Under Gov. Dannel Malloy’s leadership, Connecticut has repealed the death penalty, closed prisons, decriminalized small amounts of marijuana, raised the age from 16 to 18 at which defendants are tried as adults for most crimes, streamlined the process for parole and pardons, and reduced penalties for non-violent drug crimes.
CHESHIRE — In a century-old maximum security prison, a “60 Minutes” news crew recorded visitors mingling Wednesday among inmates and correction officers in a re-purposed cellblock, participants in a criminal-justice experiment that seems destined to become the praised legacy of an unpopular governor, Dannel P. Malloy.
First Lady Cathy Malloy interrupted an impromptu interview Wednesday at the two-day conference she and Gov. Dannel P. Malloy are co-hosting, Reimagining Justice, to say goodbye to a friend, Tracie Bernardi. The two women hugged, and Bernardi said, “I love you.” They met years ago on Malloy’s visit to prison. Bernardi was doing time for murder.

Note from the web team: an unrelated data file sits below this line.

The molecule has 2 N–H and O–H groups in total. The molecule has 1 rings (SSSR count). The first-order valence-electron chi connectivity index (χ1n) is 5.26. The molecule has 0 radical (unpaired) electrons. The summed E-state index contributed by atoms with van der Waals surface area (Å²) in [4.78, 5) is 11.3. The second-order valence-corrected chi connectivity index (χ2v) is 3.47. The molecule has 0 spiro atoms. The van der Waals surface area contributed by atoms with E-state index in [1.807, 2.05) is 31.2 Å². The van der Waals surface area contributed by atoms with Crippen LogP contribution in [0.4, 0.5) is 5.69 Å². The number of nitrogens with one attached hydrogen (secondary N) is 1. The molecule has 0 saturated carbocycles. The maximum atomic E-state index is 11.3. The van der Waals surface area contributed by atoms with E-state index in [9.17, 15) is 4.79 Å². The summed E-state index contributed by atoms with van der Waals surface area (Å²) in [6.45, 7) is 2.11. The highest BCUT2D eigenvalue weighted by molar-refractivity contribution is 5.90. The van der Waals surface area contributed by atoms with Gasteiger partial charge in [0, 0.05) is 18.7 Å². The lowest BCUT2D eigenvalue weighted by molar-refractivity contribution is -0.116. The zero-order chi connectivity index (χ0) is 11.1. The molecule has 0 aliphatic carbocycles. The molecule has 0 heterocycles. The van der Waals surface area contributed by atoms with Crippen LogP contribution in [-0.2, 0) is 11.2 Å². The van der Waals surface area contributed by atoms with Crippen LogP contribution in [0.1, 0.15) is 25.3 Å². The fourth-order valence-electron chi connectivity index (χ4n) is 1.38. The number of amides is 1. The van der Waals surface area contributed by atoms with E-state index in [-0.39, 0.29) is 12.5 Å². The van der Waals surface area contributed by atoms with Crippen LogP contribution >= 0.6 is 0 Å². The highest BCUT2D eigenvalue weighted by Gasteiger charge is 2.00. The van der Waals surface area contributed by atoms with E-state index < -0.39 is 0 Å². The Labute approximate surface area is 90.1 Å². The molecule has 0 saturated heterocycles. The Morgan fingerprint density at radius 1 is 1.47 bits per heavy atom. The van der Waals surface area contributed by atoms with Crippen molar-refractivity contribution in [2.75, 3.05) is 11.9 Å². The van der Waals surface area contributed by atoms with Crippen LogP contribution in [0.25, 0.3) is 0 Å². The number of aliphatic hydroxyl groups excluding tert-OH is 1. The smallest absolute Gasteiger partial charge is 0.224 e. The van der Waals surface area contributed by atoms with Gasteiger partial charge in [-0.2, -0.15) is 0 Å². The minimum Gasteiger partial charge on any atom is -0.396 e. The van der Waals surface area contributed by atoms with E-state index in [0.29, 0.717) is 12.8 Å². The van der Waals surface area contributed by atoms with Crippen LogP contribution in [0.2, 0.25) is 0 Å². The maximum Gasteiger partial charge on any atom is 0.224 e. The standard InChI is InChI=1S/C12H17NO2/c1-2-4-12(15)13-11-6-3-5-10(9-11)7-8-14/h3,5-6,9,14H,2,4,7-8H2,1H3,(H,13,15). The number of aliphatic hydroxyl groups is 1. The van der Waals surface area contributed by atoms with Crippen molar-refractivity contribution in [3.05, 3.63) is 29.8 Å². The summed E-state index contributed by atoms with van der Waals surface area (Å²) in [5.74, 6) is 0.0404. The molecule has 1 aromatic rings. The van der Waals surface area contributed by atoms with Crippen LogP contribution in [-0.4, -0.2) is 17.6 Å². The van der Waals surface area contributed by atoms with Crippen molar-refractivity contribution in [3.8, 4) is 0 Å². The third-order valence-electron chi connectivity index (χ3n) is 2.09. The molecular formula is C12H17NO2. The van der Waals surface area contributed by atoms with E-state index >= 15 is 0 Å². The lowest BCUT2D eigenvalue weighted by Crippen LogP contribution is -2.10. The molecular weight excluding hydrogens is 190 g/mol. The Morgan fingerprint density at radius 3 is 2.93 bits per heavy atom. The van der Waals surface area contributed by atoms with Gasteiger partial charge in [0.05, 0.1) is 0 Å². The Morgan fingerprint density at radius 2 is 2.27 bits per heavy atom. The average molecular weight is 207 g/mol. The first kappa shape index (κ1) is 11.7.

Dannel P. Malloy is a socially progressive Democratic governor trying to make prison a place for second chances. Scott Semple is a Republican who came of age as a correction official when the primary mission of U.S. prisons was to punish. Together, they are trying to remake criminal justice in Connecticut.
Gov. Dannel Malloy’s proposal for reforms to Connecticut’s criminal justice system deserves widespread support in the General Assembly. There is no doubt there is room for improvement when it comes to how Connecticut deals with sentencing, its prison population, parole and probation.
A few pointed thoughts on: prison reform, education, health, transportation, illegal drugs, recycling and voting!